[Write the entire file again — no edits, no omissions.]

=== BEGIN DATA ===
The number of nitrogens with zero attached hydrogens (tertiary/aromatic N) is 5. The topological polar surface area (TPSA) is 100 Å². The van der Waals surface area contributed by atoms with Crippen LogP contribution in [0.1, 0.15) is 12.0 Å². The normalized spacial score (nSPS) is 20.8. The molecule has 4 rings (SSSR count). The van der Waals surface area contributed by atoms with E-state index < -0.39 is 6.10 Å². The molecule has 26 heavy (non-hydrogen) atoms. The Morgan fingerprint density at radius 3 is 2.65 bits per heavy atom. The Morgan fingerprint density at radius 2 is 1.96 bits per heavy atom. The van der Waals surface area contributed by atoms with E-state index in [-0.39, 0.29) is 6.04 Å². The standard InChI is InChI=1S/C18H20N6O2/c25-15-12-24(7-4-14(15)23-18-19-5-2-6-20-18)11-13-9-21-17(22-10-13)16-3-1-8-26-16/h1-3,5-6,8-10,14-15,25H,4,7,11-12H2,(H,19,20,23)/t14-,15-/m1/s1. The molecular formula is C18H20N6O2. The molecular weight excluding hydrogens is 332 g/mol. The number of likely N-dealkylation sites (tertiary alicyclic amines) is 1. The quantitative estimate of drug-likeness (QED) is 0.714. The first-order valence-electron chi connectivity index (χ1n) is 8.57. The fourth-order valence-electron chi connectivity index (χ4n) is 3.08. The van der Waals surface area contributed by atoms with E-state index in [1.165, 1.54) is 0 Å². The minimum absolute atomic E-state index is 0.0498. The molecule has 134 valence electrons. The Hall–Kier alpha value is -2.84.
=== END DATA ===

The number of nitrogens with zero attached hydrogens (tertiary/aromatic N) is 5. The topological polar surface area (TPSA) is 100 Å². The van der Waals surface area contributed by atoms with Crippen LogP contribution in [0.1, 0.15) is 12.0 Å². The normalized spacial score (nSPS) is 20.8. The molecule has 4 rings (SSSR count). The van der Waals surface area contributed by atoms with E-state index < -0.39 is 6.10 Å². The molecule has 26 heavy (non-hydrogen) atoms. The Morgan fingerprint density at radius 3 is 2.65 bits per heavy atom. The Morgan fingerprint density at radius 2 is 1.96 bits per heavy atom. The van der Waals surface area contributed by atoms with E-state index in [-0.39, 0.29) is 6.04 Å². The standard InChI is InChI=1S/C18H20N6O2/c25-15-12-24(7-4-14(15)23-18-19-5-2-6-20-18)11-13-9-21-17(22-10-13)16-3-1-8-26-16/h1-3,5-6,8-10,14-15,25H,4,7,11-12H2,(H,19,20,23)/t14-,15-/m1/s1. The molecular formula is C18H20N6O2. The molecular weight excluding hydrogens is 332 g/mol. The number of likely N-dealkylation sites (tertiary alicyclic amines) is 1. The quantitative estimate of drug-likeness (QED) is 0.714. The first-order valence-electron chi connectivity index (χ1n) is 8.57. The fourth-order valence-electron chi connectivity index (χ4n) is 3.08. The van der Waals surface area contributed by atoms with E-state index in [1.165, 1.54) is 0 Å². The minimum absolute atomic E-state index is 0.0498. The molecule has 134 valence electrons. The Hall–Kier alpha value is -2.84.